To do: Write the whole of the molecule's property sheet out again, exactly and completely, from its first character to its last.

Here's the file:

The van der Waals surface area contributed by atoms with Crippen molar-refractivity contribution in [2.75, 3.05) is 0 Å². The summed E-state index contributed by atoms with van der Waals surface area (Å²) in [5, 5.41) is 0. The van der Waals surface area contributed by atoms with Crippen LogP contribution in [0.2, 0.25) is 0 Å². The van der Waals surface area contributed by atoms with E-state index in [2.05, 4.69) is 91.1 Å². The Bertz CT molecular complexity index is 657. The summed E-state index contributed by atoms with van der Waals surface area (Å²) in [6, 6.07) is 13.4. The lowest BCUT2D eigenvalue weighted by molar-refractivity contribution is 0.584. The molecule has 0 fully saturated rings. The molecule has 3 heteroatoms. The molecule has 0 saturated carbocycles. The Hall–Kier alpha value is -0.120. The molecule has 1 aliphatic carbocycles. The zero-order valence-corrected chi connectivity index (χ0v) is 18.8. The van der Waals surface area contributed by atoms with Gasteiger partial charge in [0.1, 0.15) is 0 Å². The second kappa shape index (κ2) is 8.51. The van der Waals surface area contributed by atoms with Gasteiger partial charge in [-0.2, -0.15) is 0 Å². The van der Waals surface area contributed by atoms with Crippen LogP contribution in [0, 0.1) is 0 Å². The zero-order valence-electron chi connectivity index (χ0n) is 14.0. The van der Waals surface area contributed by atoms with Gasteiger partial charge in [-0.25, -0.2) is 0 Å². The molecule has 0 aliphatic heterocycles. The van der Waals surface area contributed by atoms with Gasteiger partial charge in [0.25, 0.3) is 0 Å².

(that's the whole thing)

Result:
The van der Waals surface area contributed by atoms with Crippen molar-refractivity contribution in [2.75, 3.05) is 0 Å². The summed E-state index contributed by atoms with van der Waals surface area (Å²) in [5, 5.41) is 0. The van der Waals surface area contributed by atoms with Crippen LogP contribution in [0.2, 0.25) is 0 Å². The van der Waals surface area contributed by atoms with E-state index in [2.05, 4.69) is 91.1 Å². The Bertz CT molecular complexity index is 657. The summed E-state index contributed by atoms with van der Waals surface area (Å²) in [6, 6.07) is 13.4. The lowest BCUT2D eigenvalue weighted by molar-refractivity contribution is 0.584. The molecule has 0 fully saturated rings. The molecule has 3 heteroatoms. The molecule has 0 saturated carbocycles. The Hall–Kier alpha value is -0.120. The molecule has 1 aliphatic carbocycles. The zero-order valence-corrected chi connectivity index (χ0v) is 18.8. The van der Waals surface area contributed by atoms with Gasteiger partial charge in [0.1, 0.15) is 0 Å². The second kappa shape index (κ2) is 8.51. The van der Waals surface area contributed by atoms with Gasteiger partial charge in [-0.2, -0.15) is 0 Å². The van der Waals surface area contributed by atoms with Crippen LogP contribution in [0, 0.1) is 0 Å². The zero-order valence-electron chi connectivity index (χ0n) is 14.0. The van der Waals surface area contributed by atoms with Gasteiger partial charge in [-0.25, -0.2) is 0 Å². The molecule has 0 aliphatic heterocycles. The van der Waals surface area contributed by atoms with Gasteiger partial charge in [0.25, 0.3) is 0 Å².